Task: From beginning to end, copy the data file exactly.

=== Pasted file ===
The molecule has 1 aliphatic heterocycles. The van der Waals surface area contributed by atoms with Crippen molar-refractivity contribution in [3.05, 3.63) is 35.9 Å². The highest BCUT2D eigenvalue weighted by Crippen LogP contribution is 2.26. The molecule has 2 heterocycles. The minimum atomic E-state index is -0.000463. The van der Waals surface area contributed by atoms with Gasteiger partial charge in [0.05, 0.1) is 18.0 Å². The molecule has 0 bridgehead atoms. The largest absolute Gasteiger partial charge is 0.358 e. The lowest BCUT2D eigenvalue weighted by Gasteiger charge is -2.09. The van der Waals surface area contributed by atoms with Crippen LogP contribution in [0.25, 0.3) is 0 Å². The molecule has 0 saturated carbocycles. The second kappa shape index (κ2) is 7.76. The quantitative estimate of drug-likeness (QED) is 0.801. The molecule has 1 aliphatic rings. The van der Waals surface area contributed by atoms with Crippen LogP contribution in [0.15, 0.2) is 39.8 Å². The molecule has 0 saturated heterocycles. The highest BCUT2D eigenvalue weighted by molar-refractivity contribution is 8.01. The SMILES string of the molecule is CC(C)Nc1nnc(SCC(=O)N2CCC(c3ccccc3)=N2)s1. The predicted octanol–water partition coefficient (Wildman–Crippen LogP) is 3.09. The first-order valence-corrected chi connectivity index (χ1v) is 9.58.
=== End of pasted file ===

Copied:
The molecule has 1 aliphatic heterocycles. The van der Waals surface area contributed by atoms with Crippen molar-refractivity contribution in [3.05, 3.63) is 35.9 Å². The highest BCUT2D eigenvalue weighted by Crippen LogP contribution is 2.26. The molecule has 2 heterocycles. The minimum atomic E-state index is -0.000463. The van der Waals surface area contributed by atoms with Gasteiger partial charge in [0.05, 0.1) is 18.0 Å². The molecule has 0 bridgehead atoms. The largest absolute Gasteiger partial charge is 0.358 e. The lowest BCUT2D eigenvalue weighted by Gasteiger charge is -2.09. The van der Waals surface area contributed by atoms with Crippen LogP contribution in [0.25, 0.3) is 0 Å². The molecule has 0 saturated carbocycles. The second kappa shape index (κ2) is 7.76. The quantitative estimate of drug-likeness (QED) is 0.801. The molecule has 1 aliphatic rings. The van der Waals surface area contributed by atoms with Crippen LogP contribution in [0.15, 0.2) is 39.8 Å². The molecule has 0 saturated heterocycles. The highest BCUT2D eigenvalue weighted by molar-refractivity contribution is 8.01. The SMILES string of the molecule is CC(C)Nc1nnc(SCC(=O)N2CCC(c3ccccc3)=N2)s1. The predicted octanol–water partition coefficient (Wildman–Crippen LogP) is 3.09. The first-order valence-corrected chi connectivity index (χ1v) is 9.58.